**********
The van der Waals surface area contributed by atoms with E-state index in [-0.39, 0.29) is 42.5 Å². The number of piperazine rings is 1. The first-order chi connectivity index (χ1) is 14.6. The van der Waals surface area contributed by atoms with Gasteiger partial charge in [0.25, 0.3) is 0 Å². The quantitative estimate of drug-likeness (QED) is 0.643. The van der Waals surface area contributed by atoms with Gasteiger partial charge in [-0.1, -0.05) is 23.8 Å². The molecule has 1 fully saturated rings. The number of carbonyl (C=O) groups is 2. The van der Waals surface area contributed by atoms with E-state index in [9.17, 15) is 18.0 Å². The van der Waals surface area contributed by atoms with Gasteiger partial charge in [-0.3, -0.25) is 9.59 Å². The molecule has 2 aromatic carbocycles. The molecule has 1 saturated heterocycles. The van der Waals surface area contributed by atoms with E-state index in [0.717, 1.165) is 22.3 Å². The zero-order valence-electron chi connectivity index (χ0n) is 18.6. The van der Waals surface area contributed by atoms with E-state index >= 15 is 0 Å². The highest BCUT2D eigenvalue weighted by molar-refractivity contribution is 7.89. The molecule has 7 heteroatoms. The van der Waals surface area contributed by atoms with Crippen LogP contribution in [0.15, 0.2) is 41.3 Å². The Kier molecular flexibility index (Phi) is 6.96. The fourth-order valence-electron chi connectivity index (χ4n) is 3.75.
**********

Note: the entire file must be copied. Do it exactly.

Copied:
The van der Waals surface area contributed by atoms with E-state index in [-0.39, 0.29) is 42.5 Å². The number of piperazine rings is 1. The first-order chi connectivity index (χ1) is 14.6. The van der Waals surface area contributed by atoms with Gasteiger partial charge in [0.25, 0.3) is 0 Å². The quantitative estimate of drug-likeness (QED) is 0.643. The van der Waals surface area contributed by atoms with Gasteiger partial charge in [-0.1, -0.05) is 23.8 Å². The molecule has 1 fully saturated rings. The number of carbonyl (C=O) groups is 2. The van der Waals surface area contributed by atoms with E-state index in [9.17, 15) is 18.0 Å². The van der Waals surface area contributed by atoms with Gasteiger partial charge in [-0.3, -0.25) is 9.59 Å². The molecule has 2 aromatic carbocycles. The molecule has 1 saturated heterocycles. The van der Waals surface area contributed by atoms with E-state index in [0.717, 1.165) is 22.3 Å². The zero-order valence-electron chi connectivity index (χ0n) is 18.6. The van der Waals surface area contributed by atoms with E-state index >= 15 is 0 Å². The highest BCUT2D eigenvalue weighted by molar-refractivity contribution is 7.89. The molecule has 7 heteroatoms. The van der Waals surface area contributed by atoms with Crippen LogP contribution in [0.15, 0.2) is 41.3 Å². The Kier molecular flexibility index (Phi) is 6.96. The fourth-order valence-electron chi connectivity index (χ4n) is 3.75.